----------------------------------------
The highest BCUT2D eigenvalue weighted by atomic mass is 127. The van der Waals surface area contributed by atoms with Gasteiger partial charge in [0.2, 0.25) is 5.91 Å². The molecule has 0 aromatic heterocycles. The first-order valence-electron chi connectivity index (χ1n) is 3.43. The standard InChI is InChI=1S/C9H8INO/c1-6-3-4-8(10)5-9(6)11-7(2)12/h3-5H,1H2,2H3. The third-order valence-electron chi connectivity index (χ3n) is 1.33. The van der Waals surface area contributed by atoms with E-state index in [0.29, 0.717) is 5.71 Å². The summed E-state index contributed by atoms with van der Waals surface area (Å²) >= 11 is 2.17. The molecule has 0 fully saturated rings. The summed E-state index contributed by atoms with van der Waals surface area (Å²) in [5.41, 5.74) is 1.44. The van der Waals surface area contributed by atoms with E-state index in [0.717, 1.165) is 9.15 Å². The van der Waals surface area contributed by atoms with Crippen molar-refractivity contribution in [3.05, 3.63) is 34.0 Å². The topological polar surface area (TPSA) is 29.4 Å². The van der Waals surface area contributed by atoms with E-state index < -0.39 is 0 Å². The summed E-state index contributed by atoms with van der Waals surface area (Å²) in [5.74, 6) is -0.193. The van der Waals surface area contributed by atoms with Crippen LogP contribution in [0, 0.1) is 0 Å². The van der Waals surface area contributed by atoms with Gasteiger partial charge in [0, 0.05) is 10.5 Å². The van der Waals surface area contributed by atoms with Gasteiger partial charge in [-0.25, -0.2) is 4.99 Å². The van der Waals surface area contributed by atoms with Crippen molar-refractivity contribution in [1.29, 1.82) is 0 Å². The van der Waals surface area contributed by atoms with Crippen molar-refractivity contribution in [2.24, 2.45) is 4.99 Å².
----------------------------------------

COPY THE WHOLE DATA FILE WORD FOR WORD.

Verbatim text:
The highest BCUT2D eigenvalue weighted by atomic mass is 127. The van der Waals surface area contributed by atoms with Gasteiger partial charge in [0.2, 0.25) is 5.91 Å². The molecule has 0 aromatic heterocycles. The first-order valence-electron chi connectivity index (χ1n) is 3.43. The standard InChI is InChI=1S/C9H8INO/c1-6-3-4-8(10)5-9(6)11-7(2)12/h3-5H,1H2,2H3. The third-order valence-electron chi connectivity index (χ3n) is 1.33. The van der Waals surface area contributed by atoms with E-state index in [0.29, 0.717) is 5.71 Å². The summed E-state index contributed by atoms with van der Waals surface area (Å²) >= 11 is 2.17. The molecule has 0 fully saturated rings. The summed E-state index contributed by atoms with van der Waals surface area (Å²) in [5.41, 5.74) is 1.44. The van der Waals surface area contributed by atoms with E-state index in [0.717, 1.165) is 9.15 Å². The van der Waals surface area contributed by atoms with Crippen molar-refractivity contribution in [3.05, 3.63) is 34.0 Å². The topological polar surface area (TPSA) is 29.4 Å². The van der Waals surface area contributed by atoms with E-state index < -0.39 is 0 Å². The summed E-state index contributed by atoms with van der Waals surface area (Å²) in [5.74, 6) is -0.193. The van der Waals surface area contributed by atoms with Crippen LogP contribution in [0, 0.1) is 0 Å². The van der Waals surface area contributed by atoms with Gasteiger partial charge in [0, 0.05) is 10.5 Å². The van der Waals surface area contributed by atoms with Gasteiger partial charge in [-0.25, -0.2) is 4.99 Å². The van der Waals surface area contributed by atoms with Crippen molar-refractivity contribution in [1.29, 1.82) is 0 Å². The van der Waals surface area contributed by atoms with Crippen molar-refractivity contribution in [2.24, 2.45) is 4.99 Å².